Huerta said Nevada was selected because researchers here can access airspace near population centers, and offers the opportunity to study how civilian unmanned aircraft might operate adjacent to military airspace controlled by the Navy and Air Force to support operations at Creech, the Fallon Naval Air Station and Nellis Air Force Base.
“Nevada gives us a good test-bed to look at how unmanned aircraft operate across a variety of different airspace configuration,” Huerta said.
The bulk of UAV testing is expected to be based at Stead Airport north of Reno; Fallon’s municipal airport; the Boulder City Municipal Airport; and Desert Rock, a private-use airfield near Mercury associated with the Nevada National Security Site.
It’s unlikely that Nevadans will see drones near their neighborhoods, said Tom Wilczek, industry specialist for aerospace and defense at the Governor’s Office of Economic Development. Work will be concentrated around the airports, and will include developing technology and software as well as addressing policy issues.
The competition for a test site was robust, with 25 entities in 24 states submitting proposals. In choosing Alaska, the FAA cited a diverse set of test site locations in seven climatic zones. New York’s site at Griffiss International Airport near Rome will look into integrating drones into the congested northeast airspace.
NEW CIVILIAN USES
The use of remotely piloted aircraft was pioneered by the military, but the potential economic impact from commercializing drone technology is said to be staggering. The Association for Unmanned Vehicle Systems International has estimated the industry could generate more than $13.6 billion in activity in the first two years after the FAA sets ground rules for their use. The same study projects an average salary range for a drone pilot between $85,000 and $115,000.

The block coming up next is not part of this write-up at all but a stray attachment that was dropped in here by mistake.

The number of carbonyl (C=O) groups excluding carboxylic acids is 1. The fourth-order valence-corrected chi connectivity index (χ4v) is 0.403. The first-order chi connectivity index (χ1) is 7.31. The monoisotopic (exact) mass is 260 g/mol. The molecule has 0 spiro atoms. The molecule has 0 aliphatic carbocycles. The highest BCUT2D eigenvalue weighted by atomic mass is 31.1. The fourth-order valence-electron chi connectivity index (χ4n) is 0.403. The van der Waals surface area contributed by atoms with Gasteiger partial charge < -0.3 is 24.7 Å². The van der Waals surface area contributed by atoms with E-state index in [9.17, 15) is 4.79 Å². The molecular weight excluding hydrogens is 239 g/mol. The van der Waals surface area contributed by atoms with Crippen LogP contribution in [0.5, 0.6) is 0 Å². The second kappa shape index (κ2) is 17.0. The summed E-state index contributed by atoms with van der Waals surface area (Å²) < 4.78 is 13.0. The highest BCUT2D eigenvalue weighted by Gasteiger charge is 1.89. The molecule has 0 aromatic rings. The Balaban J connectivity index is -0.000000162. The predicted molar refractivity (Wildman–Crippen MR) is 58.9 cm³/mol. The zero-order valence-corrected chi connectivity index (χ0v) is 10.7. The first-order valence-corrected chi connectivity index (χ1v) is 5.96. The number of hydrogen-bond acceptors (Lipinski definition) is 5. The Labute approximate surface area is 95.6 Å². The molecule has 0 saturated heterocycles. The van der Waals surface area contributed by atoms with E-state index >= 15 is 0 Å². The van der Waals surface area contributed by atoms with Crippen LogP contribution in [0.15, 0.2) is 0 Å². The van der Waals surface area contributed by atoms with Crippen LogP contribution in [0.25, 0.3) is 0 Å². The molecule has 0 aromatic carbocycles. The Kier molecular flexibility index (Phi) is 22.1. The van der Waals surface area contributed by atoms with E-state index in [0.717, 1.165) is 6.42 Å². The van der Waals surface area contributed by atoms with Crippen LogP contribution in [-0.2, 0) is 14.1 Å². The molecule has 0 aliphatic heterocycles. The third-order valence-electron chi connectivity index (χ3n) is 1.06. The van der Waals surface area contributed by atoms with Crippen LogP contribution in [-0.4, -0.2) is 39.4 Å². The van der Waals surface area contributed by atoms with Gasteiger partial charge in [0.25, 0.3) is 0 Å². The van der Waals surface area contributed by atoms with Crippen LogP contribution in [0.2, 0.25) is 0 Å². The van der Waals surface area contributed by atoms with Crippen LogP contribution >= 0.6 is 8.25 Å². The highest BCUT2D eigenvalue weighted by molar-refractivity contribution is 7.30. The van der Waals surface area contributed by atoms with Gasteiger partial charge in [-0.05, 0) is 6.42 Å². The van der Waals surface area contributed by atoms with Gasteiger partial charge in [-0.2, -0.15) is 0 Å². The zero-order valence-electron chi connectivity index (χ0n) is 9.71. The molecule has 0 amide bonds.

Amazon founder Jeff Bezos recently captured headlines with his plan to deliver Internet-purchased items via drone, but proposed uses expand well beyond that, from monitoring pipelines in remote areas to tracking the spread of wildfires to spraying pesticides over cornfields to search-and-rescue missions.
Nevada’s bid was spearheaded by the Governor’s Office of Economic Development, which assembled a team of about 30 organizations, including the presidents of the state’s two universities, managers of the Nevada National Security Site, giant Lockheed Martin and small companies, to advise on drone possibilities in the state.
Hill said Nevada was a strong applicant because of its expansive airspace, clear and favorable weather, as well as unmanned aerial vehicle education curriculum already established at the University of Nevada, Reno and the University of Nevada, Las Vegas.
Reid said he had talks with officials from the White House, Department of Transportation and Department of Defense as applications were being reviewed.
Reid said at one point it was suggested that Nevada partner with other states on its application, “but I said, ‘nah, we are going to do this alone,’ and we did it alone and it was the right thing.”
The next step is to create a report, due within 20 days of the announcement, that outlines intended activities based on Nevada’s unique offerings compared to the five other sites. Huerta said the FAA plans to have at least one test site up and running within 180 days, most likely in Alaska.
Hill said Nevada will work with the FAA to finalize a contract and get the state’s action plan certified in coming weeks.
Some companies have already asked about testing drone-related technology in Nevada, Hill said, and the state plans to recruit others.
Sandoval said he discussed drone testing in Nevada during his recent trade mission to Israel.
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The Associated Press contributed to this report.